Stories from Richard Carter
Thursday 25th June 2020 @ 1:58 pm
I rarely use this blog to rehash in full what others are writing … but reading ‘The City Is My Monastry’ by Richard Carter helps me change habits.
Here are two short chapters – stories of encounter – that should be allowed air and space.
I meet with a woman who is seeking asylum in this country; she is carrying a small child. She has come to ask me for my prayers as she still fears being sent back to the violence. She tells me those fears. I ask if I can pray with her.
Perhaps she does not understand but God does for she kneels down, cradling the child and starts praying herself. She prays in her own language; it sounds like Aramaic, the language of Jesus – a prayer like a chant, a song of grief, soft repeated words, from the throat. I cannot understand her language, but I can understand the prayer, hear it deeply – she repeats the name of Jesus again and again.
And there are tears on her face as she pours out her need of God. I do not know this woman and I do not know if her prayer will be answered, but I can see her love for God and her love for her son.
It is like light – illuminating her, shining out of her. I see a path with a heart. And I feel humbled – as though her prayer is for all of us and I am in the presence of someone very close to God, she holds on to her young son – like Mary holding Christ.
What can I say to her? I cannot promise that her asylum court case will be successful. What can I say? I can say nothing. I can only let her pray for me and the world: ‘My soul magnifies the Lord, and my spirit rejoices in Christ my Saviour.’ ‘Amen, Amen.’
He wears a black woollen cap pulled down over his hair. I once saw him take it off and glimpsed the plaits beneath; but perhaps he feels his hair is too matted or knotted by the rain. He doesn’t speak much. It is his actions which speak. And slowly over the weeks he has lifted up his eyes and his face has lit up into a smile and his kindness has filled the place.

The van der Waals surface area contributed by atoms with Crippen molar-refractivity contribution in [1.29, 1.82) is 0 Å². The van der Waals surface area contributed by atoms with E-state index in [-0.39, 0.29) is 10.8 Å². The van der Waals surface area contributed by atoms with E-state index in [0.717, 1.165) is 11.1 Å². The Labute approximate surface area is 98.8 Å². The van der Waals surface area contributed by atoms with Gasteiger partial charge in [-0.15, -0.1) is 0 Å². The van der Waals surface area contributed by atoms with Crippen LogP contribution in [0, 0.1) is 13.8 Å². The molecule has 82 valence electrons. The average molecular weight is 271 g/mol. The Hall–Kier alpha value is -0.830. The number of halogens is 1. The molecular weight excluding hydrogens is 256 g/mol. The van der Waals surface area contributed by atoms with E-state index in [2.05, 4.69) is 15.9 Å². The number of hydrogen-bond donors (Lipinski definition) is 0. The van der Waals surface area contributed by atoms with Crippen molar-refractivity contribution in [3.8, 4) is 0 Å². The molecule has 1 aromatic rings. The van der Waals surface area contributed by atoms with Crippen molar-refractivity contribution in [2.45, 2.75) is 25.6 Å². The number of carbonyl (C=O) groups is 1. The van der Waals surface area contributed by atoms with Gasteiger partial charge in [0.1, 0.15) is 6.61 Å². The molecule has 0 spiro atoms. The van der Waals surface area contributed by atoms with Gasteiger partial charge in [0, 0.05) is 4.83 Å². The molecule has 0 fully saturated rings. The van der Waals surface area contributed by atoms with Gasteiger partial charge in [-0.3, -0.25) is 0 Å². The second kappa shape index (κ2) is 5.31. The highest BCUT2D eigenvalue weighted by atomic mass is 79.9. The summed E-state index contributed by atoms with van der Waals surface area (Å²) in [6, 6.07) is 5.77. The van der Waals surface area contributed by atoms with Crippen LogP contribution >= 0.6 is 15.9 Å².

He came as a guest to our International Group – a place where we offer hospitality to those without recourse to public funds and end up discovering the hospitality they offer to us, so that we are no longer sure who is the guest and who is the host.
It began with the washing-up – simply, quietly taking control of dirty dishes, washing and draining at speed, laughing when I tried to help. The sink becoming the place of hospitality and meeting – washing away the mess and grease, plunging into clean water. Then he began on the pots, the serving trays, the surfaces, the serving counters – cleaning at speed, so it gleamed, clearing away, putting back – his smile and laugh radiating outwards. He galvanized us. So that Sunday after Sunday the quietest became the one we all depended on most, the one whose presence inspired us all.
Carrying huge bags of rice back from Chinatown, he carries two bags on ahead of me and before I am half-way back, has returned empty-handed to help me carry mine. Walking seventy-four miles to Canterbury on our annual pilgrimage and when we, the slowest group of pilgrims, have staggered into the church halls in the evening, which he reached three hours before, we discover he has sorted our luggage and found our sleeping bags and place to sleep. Nothing servile – but brave, self-sufficient, strong.
This man has crossed Africa, spent time working to raise money for his passage in Libya, crossed the Mediterranean in a boat that almost sank, crossed Europe, spent months in the Calais Jungle. Got to the UK, God knows how. He has a kindness and an awareness of the needs of others that staggers. And yet he is so self-contained, demanding nothing – just this instinctive giving of self. Without complaint, without request, without moan, without profit, without motive: he generously gives and we are made richer by his presence. He is the beloved disciple.
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